In the Traffic Violations Bureau courts of New York City, you’re a blank slate in front of the judge. Before and during your trial, the judge does not know your driving record. If the ticket is dismissed, the judge never sees your record.
Silly as it may sound, there is a basic American principle at issue here: It’s about the violation, not the character of the accused. What you’ve done before isn’t at issue — it’s what you did, or didn’t do, in this particular matter.
Even if you have a bad record, you’re entitled to the presumption of innocent in your case. And just because you have a good record, that doesn’t mean you can’t, or shouldn’t, be convicted.
Every trial is based on the facts and testimony presented in regards to that specific incident. During the trial proceeding, the judge is not allowed to consider whether your driving record is good, bad, or in between.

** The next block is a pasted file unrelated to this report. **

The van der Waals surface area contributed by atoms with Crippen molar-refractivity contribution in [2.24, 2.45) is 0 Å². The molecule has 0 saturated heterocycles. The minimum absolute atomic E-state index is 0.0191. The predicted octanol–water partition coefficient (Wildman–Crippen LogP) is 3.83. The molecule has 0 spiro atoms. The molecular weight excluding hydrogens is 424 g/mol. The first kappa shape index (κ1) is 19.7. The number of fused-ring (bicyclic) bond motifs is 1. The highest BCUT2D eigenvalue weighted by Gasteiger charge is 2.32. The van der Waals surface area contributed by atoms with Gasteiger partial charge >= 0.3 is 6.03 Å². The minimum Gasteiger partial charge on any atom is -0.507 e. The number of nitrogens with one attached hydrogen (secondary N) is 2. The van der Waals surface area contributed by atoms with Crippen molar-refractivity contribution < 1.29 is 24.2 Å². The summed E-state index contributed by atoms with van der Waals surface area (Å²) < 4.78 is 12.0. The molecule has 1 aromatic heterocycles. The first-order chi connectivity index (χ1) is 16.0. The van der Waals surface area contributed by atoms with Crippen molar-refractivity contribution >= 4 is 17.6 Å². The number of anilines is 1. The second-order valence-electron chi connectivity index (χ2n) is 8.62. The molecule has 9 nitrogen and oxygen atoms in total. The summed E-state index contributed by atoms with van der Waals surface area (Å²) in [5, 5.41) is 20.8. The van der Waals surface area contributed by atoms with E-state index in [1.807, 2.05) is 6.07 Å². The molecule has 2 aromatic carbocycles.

Only if and when you are found guilty does the judge see your record. Here is where your good, or bad, record becomes a factor.
If you have a bad record, you will face more serious consequences for the conviction — a higher fine, a driver assessment fee, and potentially a suspension or revocation of your driver’s license.
If you have a good record, you’re less likely to face such consequences — but, of course, that depends on the conviction.